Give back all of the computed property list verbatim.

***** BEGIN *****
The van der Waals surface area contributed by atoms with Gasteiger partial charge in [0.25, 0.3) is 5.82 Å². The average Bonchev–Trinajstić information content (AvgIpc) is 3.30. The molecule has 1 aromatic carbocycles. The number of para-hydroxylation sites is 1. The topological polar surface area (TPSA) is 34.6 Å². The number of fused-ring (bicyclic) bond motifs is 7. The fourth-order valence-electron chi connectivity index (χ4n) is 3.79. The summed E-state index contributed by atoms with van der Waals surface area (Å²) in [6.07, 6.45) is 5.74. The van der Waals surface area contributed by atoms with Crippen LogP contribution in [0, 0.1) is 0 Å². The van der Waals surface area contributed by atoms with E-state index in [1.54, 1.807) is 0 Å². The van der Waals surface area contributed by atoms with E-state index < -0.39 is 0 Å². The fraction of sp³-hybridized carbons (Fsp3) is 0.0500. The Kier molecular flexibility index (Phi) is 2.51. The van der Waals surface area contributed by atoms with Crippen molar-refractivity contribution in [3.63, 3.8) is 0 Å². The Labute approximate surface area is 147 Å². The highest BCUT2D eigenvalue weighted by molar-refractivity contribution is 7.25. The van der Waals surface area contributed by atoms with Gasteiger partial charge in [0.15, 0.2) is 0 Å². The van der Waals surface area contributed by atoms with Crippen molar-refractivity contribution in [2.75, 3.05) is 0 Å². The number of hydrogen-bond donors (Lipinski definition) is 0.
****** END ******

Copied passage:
The van der Waals surface area contributed by atoms with Gasteiger partial charge in [0.25, 0.3) is 5.82 Å². The average Bonchev–Trinajstić information content (AvgIpc) is 3.30. The molecule has 1 aromatic carbocycles. The number of para-hydroxylation sites is 1. The topological polar surface area (TPSA) is 34.6 Å². The number of fused-ring (bicyclic) bond motifs is 7. The fourth-order valence-electron chi connectivity index (χ4n) is 3.79. The summed E-state index contributed by atoms with van der Waals surface area (Å²) in [6.07, 6.45) is 5.74. The van der Waals surface area contributed by atoms with Crippen LogP contribution in [0, 0.1) is 0 Å². The van der Waals surface area contributed by atoms with E-state index in [1.54, 1.807) is 0 Å². The van der Waals surface area contributed by atoms with E-state index < -0.39 is 0 Å². The fraction of sp³-hybridized carbons (Fsp3) is 0.0500. The Kier molecular flexibility index (Phi) is 2.51. The van der Waals surface area contributed by atoms with Crippen molar-refractivity contribution in [3.63, 3.8) is 0 Å². The Labute approximate surface area is 147 Å². The highest BCUT2D eigenvalue weighted by molar-refractivity contribution is 7.25. The van der Waals surface area contributed by atoms with Gasteiger partial charge in [0.15, 0.2) is 0 Å². The van der Waals surface area contributed by atoms with Crippen molar-refractivity contribution in [2.75, 3.05) is 0 Å². The number of hydrogen-bond donors (Lipinski definition) is 0.